The format is a roundtable discussion where I throw out a question to one commentator to lead the discussion. From that starting point we will all join in. I also include an “On My Mind” segment where each participant discusses what is on the forefront of their mind. This podcast is longer than my others, coming in at around 60 minutes, which allows us to explore the week’s issues in depth.

I am pleased to announce the first podcast is up and the inaugural episode includes the following discussion topics:

  1. Mike Volkov leads a discussion of the unintended consequences of the Yates Memo/Pilot Program for internal investigations. We explore the issue of “de-confliction” where the government asks a company to halt its own internal investigation for the government to be the first to interview witnesses. We explore de-confliction in the context of a requirement of cooperation to gain the benefits of the pilot program and how such a request from the Department of Justice (DOJ) could lead companies to be unable to disclose to other agencies or to shareholders and keep a Board in the dark about the alleged wrongdoing. What does this mean for the company and the internal investigator?

For Volkov’s post on conflicts of interest (COI) in internal investigations after the Yates Memo, click here.

  1. Matt Kelly leads a discussion on compliance and corporate governance. We explore the issue of compliance being involved in issues around pricing and sales in companies like Valeant and Wells Fargo. We discuss the role of compliance in areas outside of strict legal compliance but may move towards reputational risk, going into such areas as the new revenue recognition standards and executive compensation.

For Kelly’s blog post on the intersection of CEO pay and Chief Compliance Officers (CCOs), click here.

  1. Jonathan Armstrong leads a discussion of funding and the UK Serious Fraud Office (SFO), in the context of the recent announcement that the SFO has received additional or supplemental funding to investigate Unaoil. Why does the SFO need supplemental funding and how does it obtain it? What does all of this mean for the continued existence of the SFO in light of a former critic now being PM? Finally, Armstrong ties all of this into Brexit, his recent interview of Max Schrems and issues surrounding Privacy Shield.

For Armstrong’s interview with Max Schrems, click here and Cordery’s FAQs on Privacy Shield, click here.

  1. Jay Rosen takes us through the compliance conference scene. For those of you who are avid attenders of the various conferences, he discusses some of the key differences in the types observed, such as the nuts and bolts types (SCCE) and others which focus more on commentary (FCPA Blog NYC Conference). He discusses the relative strengths of each and how a compliance professional should think about selecting one or more to attend. He ends with his thoughts on why compliance certification is a plus (or minus).

For Rosen’s blog post Designing Your 2017 Ethics, Compliance & FCPA Conference Schedule, click here.

This new podcast Everything Compliance joins the four other podcasts I have on different aspects of compliance. The original FCPA Compliance and Ethics Report focuses on the nuts and bolts of compliance. Unfair and Unbalanced – is a podcast I do with SCCE CEO Roy Snell. In it we focus on wide ranging issues for the compliance profession. Compliance into the Weeds – is a podcast I do with Matt Kelly where we take a deep dive into the weeds of a compliance issue, typically technology, internal controls or GRC. We both indulge our inner geekiness in this podcast. Jay Rosen and I wrap up each week in FCPA, compliance and ethics with This Week in FCPA. All of these podcasts are available to you on my site, FCPAcompliancereport.com, and are available on iTunes under the same name.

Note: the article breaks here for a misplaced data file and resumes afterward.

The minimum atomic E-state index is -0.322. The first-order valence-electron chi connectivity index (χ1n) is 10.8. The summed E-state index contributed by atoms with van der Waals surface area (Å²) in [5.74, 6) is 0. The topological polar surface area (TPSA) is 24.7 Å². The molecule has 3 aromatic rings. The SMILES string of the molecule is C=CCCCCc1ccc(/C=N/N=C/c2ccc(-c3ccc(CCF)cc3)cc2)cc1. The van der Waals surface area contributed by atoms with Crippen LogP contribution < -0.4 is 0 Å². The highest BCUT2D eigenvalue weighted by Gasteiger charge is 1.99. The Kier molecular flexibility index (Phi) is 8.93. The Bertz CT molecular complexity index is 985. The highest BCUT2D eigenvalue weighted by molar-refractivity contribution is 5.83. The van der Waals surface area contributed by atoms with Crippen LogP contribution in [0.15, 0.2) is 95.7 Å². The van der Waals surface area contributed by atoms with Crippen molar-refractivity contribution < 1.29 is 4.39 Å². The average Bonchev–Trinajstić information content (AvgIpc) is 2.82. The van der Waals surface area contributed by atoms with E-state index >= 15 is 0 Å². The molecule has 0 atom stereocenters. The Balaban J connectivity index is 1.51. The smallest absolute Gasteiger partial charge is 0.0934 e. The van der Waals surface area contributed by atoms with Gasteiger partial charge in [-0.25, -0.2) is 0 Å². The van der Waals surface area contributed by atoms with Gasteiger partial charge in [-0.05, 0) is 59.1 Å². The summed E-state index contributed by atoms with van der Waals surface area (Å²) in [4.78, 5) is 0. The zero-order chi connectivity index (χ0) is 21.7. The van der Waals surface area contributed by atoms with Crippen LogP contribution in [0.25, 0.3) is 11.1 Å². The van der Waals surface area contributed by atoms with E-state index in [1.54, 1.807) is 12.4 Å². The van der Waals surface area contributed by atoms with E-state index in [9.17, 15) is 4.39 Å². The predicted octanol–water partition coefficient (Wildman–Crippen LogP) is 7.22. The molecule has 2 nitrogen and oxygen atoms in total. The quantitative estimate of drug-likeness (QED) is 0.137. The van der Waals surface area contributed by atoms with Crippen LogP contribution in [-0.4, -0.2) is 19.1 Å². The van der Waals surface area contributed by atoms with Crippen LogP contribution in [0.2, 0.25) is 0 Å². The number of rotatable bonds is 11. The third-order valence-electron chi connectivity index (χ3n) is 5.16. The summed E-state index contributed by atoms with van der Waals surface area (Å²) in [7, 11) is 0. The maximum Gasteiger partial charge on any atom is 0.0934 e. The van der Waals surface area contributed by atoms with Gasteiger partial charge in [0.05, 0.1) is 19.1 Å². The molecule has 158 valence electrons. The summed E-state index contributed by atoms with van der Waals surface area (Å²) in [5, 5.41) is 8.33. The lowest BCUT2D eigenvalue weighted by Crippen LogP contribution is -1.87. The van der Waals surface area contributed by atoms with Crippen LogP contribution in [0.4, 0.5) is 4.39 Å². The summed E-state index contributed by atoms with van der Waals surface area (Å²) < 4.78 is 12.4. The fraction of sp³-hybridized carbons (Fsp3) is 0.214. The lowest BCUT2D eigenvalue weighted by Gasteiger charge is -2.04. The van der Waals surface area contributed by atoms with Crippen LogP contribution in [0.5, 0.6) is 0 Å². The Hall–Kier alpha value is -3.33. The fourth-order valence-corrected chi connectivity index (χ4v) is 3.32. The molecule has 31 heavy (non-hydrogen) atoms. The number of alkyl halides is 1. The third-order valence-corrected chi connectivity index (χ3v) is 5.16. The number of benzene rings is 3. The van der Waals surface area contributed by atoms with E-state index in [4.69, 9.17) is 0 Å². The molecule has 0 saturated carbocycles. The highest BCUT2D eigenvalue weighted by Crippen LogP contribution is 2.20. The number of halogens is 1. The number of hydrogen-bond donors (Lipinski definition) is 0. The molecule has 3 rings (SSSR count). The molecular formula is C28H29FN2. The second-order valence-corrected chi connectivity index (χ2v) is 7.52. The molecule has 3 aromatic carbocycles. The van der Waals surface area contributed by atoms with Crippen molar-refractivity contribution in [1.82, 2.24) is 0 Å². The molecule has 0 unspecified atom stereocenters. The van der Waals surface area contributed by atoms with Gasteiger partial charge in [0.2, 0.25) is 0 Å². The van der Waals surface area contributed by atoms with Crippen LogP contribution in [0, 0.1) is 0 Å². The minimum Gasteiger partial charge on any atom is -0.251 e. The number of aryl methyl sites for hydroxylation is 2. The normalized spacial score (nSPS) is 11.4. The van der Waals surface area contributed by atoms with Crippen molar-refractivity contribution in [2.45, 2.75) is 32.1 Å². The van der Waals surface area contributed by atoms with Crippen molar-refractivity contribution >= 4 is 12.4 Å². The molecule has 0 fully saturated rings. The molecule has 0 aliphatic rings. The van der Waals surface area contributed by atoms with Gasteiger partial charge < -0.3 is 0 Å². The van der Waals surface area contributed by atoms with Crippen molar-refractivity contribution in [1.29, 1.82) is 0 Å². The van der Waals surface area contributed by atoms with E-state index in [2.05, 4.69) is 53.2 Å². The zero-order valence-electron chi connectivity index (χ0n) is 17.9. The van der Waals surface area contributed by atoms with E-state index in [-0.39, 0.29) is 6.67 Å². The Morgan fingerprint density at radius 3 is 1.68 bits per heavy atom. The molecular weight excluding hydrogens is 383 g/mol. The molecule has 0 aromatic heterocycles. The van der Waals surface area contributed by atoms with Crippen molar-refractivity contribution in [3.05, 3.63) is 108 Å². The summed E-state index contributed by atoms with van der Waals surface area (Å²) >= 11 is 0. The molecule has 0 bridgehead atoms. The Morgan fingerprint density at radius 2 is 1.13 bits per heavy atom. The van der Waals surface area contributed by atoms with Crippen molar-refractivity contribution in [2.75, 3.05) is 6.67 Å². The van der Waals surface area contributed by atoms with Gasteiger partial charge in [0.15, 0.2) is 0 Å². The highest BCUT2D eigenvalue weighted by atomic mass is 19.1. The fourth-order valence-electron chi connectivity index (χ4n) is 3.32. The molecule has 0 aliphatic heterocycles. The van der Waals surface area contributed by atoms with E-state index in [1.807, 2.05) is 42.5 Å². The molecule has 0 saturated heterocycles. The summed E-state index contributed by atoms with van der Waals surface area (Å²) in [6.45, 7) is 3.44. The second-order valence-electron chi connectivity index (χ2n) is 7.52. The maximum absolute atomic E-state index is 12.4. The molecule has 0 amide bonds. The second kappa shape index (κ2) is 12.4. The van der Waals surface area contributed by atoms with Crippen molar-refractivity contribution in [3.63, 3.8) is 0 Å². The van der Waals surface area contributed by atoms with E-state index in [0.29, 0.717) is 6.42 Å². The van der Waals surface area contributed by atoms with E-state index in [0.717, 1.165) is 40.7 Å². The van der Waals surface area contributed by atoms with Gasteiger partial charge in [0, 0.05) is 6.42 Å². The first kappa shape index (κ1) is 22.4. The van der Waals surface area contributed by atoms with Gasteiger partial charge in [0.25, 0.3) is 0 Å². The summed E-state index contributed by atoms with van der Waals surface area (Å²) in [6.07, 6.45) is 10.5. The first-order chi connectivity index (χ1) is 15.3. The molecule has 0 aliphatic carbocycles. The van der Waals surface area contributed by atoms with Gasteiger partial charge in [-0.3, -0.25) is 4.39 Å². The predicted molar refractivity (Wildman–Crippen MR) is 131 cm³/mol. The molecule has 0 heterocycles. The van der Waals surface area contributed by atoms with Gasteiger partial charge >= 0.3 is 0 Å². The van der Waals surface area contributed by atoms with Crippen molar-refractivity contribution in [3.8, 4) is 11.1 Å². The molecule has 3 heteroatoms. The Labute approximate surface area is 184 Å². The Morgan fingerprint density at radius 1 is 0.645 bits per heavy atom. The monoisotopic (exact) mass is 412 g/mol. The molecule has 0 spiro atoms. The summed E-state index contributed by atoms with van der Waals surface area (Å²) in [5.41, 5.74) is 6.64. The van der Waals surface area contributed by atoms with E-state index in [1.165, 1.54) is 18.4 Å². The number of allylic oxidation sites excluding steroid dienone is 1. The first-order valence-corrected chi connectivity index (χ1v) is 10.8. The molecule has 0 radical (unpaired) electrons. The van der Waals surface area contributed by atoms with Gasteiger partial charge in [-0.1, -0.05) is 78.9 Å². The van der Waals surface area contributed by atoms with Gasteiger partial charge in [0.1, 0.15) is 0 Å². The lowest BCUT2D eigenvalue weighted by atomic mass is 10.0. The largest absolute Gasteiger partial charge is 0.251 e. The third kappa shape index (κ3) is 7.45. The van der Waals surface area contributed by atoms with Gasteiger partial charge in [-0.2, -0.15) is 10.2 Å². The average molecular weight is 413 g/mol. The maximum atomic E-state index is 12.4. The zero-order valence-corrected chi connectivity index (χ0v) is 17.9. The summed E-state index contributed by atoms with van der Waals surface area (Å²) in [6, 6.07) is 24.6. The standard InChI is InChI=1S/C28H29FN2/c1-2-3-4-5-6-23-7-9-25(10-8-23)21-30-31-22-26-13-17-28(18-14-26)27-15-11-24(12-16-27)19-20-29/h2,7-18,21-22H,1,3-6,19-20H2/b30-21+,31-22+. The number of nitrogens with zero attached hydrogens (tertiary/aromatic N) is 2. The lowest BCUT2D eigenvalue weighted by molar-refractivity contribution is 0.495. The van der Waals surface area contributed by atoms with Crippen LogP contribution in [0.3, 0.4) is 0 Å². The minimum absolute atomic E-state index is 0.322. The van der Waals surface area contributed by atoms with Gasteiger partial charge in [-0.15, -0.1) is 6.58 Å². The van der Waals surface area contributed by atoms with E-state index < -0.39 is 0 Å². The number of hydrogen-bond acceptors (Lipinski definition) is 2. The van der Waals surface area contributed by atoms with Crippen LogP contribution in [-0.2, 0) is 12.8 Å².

Finally, I have a separate podcast on business leadership for both the compliance professional and broader business leader, 12 O’Clock High – A Podcast on Business Leadership with Tom Fox. It is hosted by Richard Lummis and each week I take a deep dive into a different area of business leadership; such leadership lessons from Dr. Frankenstein to managing a culture transformation.  It has is hosted on a separate site, click here, and is also available on iTunes under the same name.

Go to the first episode of Everything Compliance

 

This publication contains general information only and is based on the experiences and research of the author. The author is not, by means of this publication, rendering business, legal advice, or other professional advice or services. This publication is not a substitute for such legal advice or services, nor should it be used as a basis for any decision or action that may affect your business. Before making any decision or taking any action that may affect your business, you should consult a qualified legal advisor. The author, his affiliates, and related entities shall not be responsible for any loss sustained by any person or entity that relies on this publication. The Author gives his permission to link, post, distribute, or reference this article for any lawful purpose, provided attribution is made to the author. The author can be reached at tfox@tfoxlaw.com.

© Thomas R. Fox, 2016

First InningYou might figure that the year I decide to jump back on the Houston Astros bandwagon, they go back in the tank. Last year they were one game away from the American League (AL) Championship. This year they have the third worst record in the AL, with a paltry .419 winning percentage. Is it too early in the season to draw any conclusions? I will leave that one up to you. And yet…